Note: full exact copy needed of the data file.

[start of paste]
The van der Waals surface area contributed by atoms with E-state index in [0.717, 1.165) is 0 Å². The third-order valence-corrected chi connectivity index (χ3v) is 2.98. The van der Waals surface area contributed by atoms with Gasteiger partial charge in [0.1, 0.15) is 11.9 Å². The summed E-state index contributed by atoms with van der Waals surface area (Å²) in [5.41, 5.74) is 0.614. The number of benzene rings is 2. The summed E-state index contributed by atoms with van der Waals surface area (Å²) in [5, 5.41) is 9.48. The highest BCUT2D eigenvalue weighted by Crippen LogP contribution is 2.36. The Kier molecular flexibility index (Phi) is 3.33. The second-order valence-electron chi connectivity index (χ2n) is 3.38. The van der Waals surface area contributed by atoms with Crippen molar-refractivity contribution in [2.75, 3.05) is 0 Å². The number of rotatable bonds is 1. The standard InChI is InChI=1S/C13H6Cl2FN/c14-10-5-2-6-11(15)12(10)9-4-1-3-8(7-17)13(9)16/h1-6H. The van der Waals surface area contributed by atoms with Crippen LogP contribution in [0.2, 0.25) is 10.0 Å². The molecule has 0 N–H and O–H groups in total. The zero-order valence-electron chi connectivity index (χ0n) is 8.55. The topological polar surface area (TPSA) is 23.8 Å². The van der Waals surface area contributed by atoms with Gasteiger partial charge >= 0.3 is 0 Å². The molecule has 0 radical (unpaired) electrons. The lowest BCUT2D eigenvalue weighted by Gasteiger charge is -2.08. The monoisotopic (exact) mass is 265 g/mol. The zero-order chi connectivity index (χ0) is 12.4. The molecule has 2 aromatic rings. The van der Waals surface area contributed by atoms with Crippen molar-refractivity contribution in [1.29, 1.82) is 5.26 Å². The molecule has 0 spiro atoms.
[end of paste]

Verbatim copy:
The van der Waals surface area contributed by atoms with E-state index in [0.717, 1.165) is 0 Å². The third-order valence-corrected chi connectivity index (χ3v) is 2.98. The van der Waals surface area contributed by atoms with Gasteiger partial charge in [0.1, 0.15) is 11.9 Å². The summed E-state index contributed by atoms with van der Waals surface area (Å²) in [5.41, 5.74) is 0.614. The number of benzene rings is 2. The summed E-state index contributed by atoms with van der Waals surface area (Å²) in [5, 5.41) is 9.48. The highest BCUT2D eigenvalue weighted by Crippen LogP contribution is 2.36. The Kier molecular flexibility index (Phi) is 3.33. The second-order valence-electron chi connectivity index (χ2n) is 3.38. The van der Waals surface area contributed by atoms with Crippen molar-refractivity contribution in [2.75, 3.05) is 0 Å². The number of rotatable bonds is 1. The standard InChI is InChI=1S/C13H6Cl2FN/c14-10-5-2-6-11(15)12(10)9-4-1-3-8(7-17)13(9)16/h1-6H. The van der Waals surface area contributed by atoms with Crippen LogP contribution in [0.2, 0.25) is 10.0 Å². The molecule has 0 N–H and O–H groups in total. The zero-order valence-electron chi connectivity index (χ0n) is 8.55. The topological polar surface area (TPSA) is 23.8 Å². The van der Waals surface area contributed by atoms with Gasteiger partial charge >= 0.3 is 0 Å². The molecule has 0 radical (unpaired) electrons. The lowest BCUT2D eigenvalue weighted by Gasteiger charge is -2.08. The monoisotopic (exact) mass is 265 g/mol. The zero-order chi connectivity index (χ0) is 12.4. The molecule has 2 aromatic rings. The van der Waals surface area contributed by atoms with Crippen molar-refractivity contribution in [1.29, 1.82) is 5.26 Å². The molecule has 0 spiro atoms.